A Catalyst for Change
In 1965, the Watts Rebellion devastated a community and awakened the nation, bringing longstanding grievances and inequalities into the spotlight. California leaders placed their hopes on an institution of higher education as a catalyst for change, and decided to build a new state college close to the communities impacted by the rebellion.
A transformation was needed. And they got one.
Fifty years later, California State University, Dominguez Hills boasts over 90,000 alumni, with over 65 percent of our alumni living within 25 miles of the campus.
The university changes lives each and every day through the transformative power of education.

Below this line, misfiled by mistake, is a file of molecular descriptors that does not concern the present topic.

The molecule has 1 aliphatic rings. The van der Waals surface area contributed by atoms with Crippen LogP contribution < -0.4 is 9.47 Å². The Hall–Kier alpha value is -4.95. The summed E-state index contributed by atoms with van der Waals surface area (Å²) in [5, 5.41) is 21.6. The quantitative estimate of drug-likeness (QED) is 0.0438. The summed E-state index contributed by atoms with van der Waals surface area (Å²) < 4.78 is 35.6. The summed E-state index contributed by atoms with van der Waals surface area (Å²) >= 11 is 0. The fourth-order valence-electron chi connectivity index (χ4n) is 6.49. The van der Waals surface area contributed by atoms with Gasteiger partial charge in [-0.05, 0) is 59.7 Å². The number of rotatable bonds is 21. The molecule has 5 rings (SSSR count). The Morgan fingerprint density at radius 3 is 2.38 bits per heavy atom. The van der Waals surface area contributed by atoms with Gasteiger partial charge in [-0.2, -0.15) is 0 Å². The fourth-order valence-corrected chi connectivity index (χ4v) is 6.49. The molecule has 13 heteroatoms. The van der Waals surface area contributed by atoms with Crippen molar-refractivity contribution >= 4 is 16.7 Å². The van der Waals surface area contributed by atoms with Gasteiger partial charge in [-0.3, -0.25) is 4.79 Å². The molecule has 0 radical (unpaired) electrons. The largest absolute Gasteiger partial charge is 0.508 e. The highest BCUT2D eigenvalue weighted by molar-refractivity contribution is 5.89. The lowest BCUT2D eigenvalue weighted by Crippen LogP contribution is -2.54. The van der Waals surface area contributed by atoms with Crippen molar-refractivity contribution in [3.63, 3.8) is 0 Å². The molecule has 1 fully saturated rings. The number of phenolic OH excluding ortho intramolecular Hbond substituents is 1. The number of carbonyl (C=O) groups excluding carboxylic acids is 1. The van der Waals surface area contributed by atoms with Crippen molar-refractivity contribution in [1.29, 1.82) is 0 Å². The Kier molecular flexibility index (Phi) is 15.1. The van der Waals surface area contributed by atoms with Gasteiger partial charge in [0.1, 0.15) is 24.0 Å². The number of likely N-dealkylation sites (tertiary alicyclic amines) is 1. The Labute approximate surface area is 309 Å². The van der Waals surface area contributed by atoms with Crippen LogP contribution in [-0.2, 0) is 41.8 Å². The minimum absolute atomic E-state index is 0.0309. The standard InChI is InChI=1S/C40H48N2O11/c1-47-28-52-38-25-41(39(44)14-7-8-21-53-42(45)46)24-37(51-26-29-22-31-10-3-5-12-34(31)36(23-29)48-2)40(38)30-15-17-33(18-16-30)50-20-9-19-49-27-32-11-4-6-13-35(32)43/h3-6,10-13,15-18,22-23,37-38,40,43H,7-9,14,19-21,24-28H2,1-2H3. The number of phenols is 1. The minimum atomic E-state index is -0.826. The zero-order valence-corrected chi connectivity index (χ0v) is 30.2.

Join CSU Dominguez Hills in the celebration and remembrance of an importance piece of Los Angeles community and Los Angeles literary history: the influential Watts Writers Workshop.
The Watts Writers Workshop was a creative writing group initiated by screenwriter Budd Schulberg in the wake of the devastating August 1965 Watts Riots in South Central Los Angeles (now South Los Angeles). Schulberg later said: “In a small way, I wanted to help…. The only thing I knew was writing, so I decided to start a writers’ workshop.” The group, which functioned from 1965 to 1973, was composed primarily of young African Americans in Watts and the surrounding neighborhoods. Early on, the Workshop included a theatrical component and one of the founders was the actor Yaphet Kotto. The group expanded its facilities and activities over the next several years with funding from the Rockefeller Foundation. Government files later revealed that the Workshop had been the target of covert operations by the FBI. Well-known writers to emerge from the Workshop include Quincy Troupe, Johnie Scott, Eric Priestley, Ojenke, Herbert Simmons, and Wanda Coleman, as well as the poetry group Watts Prophets.